Use of language is important when talking to children. Factors you need to consider when trying to communicate effectively with others could be their age. For example, In my childminding settings the first thing I consider when working with children is simplifying my language. In order to communicate with the child effectively, I meet them at there level, this insures that we maintain eye contact and the child doesn’t feel patronized. I am aware of my own posture and body language, whilst also assessing theirs so that I am able to gauge their emotions, this gives me the opportunity to be able to respond appropriately. It is important that I show that I am listening to the child and interested in what they are trying to communicate to me. Sometimes it takes a while for a child to communicate there needs, so I continuously focus on looking interested. If I seem uninterested or bored, the child is less inclined to carry on communicating which may affect their confidence for when communicating in the future. Communicating with an adult is different, the language we use will be more complex and the sentences will flow much faster. Good eye to eye contact and facial expressions still remains important to help communicate with one another. Adults also need to feel valued, so good listening skills are key to effective communication.
Allowing the other person time to respond before you start to talk again is also an important factor in effective communication. Effective communication isn’t just achieved by verbally expressing yourself. Modern technology can also used to exchange communication such as feelings, choices, wants, needs and information. This can be particularly useful for children with speech delay or learning difficulties. For example, In my setting photos of the toys/equipment on the front of the boxes and draws tells the children where the items are to go after use. Or at snack time the children can see the choices available on the snack chart in photo or picture form. Phone calls, emails and reports are also factors to consider when promoting effective communication. A louder more direct communication maybe required, if trying to get the attention of a group of children to come back inside from the garden/ outdoors. However, this would not be suitable in a situation where a child is upset, a more calm and understanding tone is needed in a sensitive situation such as wetting themselves.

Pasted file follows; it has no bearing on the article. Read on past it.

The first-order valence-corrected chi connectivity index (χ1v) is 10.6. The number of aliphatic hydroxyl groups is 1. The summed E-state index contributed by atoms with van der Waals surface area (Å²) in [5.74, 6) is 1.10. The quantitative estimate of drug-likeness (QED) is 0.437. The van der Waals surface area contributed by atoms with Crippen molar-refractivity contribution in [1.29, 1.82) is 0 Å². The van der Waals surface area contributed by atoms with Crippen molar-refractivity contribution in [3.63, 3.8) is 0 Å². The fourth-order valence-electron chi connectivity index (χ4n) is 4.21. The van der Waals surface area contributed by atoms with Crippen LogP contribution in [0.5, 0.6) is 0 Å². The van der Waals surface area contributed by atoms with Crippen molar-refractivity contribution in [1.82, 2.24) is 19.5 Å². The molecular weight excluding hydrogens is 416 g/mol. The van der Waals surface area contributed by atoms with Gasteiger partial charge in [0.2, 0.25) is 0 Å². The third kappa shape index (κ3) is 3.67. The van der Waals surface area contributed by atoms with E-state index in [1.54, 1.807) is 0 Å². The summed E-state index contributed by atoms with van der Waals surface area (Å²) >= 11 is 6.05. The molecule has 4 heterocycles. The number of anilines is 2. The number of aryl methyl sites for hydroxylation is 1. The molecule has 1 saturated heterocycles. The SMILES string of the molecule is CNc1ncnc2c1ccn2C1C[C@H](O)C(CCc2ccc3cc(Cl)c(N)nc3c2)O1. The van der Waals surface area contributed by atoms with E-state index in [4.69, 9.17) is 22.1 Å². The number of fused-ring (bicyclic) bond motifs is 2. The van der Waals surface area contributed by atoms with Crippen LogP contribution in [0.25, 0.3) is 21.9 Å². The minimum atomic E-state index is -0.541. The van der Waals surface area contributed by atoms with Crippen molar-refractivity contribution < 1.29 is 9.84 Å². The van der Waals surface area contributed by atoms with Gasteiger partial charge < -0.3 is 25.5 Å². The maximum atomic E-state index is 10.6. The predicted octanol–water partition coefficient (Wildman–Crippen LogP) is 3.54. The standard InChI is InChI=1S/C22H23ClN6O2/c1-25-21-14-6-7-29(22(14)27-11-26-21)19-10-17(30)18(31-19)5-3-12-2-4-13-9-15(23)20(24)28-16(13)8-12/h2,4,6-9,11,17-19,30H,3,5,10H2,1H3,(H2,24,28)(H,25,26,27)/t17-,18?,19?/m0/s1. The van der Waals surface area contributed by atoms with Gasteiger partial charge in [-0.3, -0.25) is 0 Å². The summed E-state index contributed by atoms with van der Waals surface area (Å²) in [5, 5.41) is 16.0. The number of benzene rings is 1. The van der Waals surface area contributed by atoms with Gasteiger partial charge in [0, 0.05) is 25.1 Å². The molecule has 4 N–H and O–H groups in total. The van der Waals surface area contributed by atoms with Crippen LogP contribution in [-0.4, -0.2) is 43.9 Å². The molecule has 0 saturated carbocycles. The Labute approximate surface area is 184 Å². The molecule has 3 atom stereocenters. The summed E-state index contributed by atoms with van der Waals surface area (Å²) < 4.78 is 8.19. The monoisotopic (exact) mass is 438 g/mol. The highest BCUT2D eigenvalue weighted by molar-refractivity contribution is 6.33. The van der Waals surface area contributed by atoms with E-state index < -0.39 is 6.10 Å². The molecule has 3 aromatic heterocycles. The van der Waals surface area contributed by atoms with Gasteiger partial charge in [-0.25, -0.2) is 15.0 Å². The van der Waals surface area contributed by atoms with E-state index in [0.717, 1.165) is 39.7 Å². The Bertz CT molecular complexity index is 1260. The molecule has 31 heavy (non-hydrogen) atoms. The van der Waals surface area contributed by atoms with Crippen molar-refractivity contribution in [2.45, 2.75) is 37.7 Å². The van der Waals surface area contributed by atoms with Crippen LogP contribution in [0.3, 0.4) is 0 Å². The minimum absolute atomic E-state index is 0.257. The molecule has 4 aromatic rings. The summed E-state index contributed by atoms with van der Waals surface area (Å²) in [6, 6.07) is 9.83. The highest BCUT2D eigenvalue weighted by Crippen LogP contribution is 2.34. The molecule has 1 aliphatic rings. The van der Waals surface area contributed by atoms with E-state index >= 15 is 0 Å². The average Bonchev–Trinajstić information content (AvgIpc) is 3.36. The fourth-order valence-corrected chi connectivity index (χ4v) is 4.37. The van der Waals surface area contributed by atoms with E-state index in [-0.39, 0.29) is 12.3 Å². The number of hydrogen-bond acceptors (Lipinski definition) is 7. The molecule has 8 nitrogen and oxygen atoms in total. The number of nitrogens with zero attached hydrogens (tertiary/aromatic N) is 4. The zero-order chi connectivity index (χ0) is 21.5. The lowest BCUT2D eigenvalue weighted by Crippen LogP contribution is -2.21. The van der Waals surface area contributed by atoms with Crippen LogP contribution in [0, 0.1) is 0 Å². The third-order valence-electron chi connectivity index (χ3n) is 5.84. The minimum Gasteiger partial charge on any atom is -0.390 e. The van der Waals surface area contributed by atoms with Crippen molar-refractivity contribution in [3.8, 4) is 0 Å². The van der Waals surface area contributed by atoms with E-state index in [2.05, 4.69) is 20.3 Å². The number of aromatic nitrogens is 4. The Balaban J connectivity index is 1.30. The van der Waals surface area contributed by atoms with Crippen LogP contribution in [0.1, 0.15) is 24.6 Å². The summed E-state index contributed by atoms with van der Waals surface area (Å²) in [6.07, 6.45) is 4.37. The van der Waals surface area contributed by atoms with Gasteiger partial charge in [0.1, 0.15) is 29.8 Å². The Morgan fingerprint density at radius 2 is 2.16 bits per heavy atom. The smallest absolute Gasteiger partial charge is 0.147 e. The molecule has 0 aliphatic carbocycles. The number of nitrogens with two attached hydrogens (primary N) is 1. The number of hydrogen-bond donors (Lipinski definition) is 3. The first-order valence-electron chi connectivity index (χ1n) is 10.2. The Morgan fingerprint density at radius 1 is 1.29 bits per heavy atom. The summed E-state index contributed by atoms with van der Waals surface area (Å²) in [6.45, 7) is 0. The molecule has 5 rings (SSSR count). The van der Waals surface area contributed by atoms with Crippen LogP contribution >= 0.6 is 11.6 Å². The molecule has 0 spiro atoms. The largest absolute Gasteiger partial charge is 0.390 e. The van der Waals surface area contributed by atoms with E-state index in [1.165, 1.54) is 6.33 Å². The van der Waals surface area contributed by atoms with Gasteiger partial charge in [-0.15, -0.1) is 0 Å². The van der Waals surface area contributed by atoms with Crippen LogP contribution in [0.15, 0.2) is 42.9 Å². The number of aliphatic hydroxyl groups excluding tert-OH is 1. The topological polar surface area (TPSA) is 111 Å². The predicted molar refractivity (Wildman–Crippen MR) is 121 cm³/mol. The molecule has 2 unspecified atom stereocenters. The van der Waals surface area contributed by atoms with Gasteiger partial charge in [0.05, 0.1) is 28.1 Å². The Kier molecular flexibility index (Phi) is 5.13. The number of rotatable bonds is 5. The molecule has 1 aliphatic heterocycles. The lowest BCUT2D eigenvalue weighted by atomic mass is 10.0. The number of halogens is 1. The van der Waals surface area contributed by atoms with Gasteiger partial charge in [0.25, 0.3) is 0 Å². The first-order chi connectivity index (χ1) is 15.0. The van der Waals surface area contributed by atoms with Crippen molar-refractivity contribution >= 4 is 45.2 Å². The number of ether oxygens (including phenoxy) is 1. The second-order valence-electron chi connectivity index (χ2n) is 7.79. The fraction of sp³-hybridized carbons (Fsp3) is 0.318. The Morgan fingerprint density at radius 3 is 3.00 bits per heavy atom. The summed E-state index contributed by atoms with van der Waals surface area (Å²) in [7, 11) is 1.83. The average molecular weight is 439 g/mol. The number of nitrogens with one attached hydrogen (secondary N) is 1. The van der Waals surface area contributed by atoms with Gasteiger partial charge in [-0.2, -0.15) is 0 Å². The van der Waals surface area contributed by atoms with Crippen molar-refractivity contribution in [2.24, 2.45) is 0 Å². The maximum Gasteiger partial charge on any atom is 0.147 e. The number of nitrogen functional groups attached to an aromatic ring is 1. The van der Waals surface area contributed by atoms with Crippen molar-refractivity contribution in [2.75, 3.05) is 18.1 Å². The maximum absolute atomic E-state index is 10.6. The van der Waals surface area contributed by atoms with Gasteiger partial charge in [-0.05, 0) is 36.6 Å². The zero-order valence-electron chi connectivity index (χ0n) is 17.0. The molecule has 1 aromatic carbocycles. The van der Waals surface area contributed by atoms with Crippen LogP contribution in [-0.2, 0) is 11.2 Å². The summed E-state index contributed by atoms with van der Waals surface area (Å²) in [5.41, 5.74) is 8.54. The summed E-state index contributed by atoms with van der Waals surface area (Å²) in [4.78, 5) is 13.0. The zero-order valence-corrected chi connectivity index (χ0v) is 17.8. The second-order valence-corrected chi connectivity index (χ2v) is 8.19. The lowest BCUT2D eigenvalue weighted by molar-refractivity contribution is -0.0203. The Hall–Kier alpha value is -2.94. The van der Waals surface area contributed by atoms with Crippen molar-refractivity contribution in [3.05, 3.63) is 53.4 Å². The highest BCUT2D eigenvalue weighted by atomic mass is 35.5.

Ways of non verbal communication are:
Facial gestures, again this must be tailored to the situation or topic. For example: in the case of a child wetting themselves, a smile and a gentle hand on their shoulders is sufficient to the situation whereby a frowning and waving arms as if annoyed would be detrimental to the feelings of the child. Eye contact is an important factor as this engages the audience, keeping them focused on the discussion. By making eye contact your are directing your conversation at that person and showing that you are devoting your time to listen. Body language: Your body language can indicate a number of ways of communication like folded arms can indicate you are defensive or not open to suggestions. In the case of a deaf or hard hearing child/adult, Lip reading is a vital form of communication to avoid the person feeling isolated. It is important that the person is able to read the sound of speech and clearly see the movement of the lips, this enables the communicator to effectively communicate with the deaf person in a way that produces a desired result.
Courtney from Study Moose
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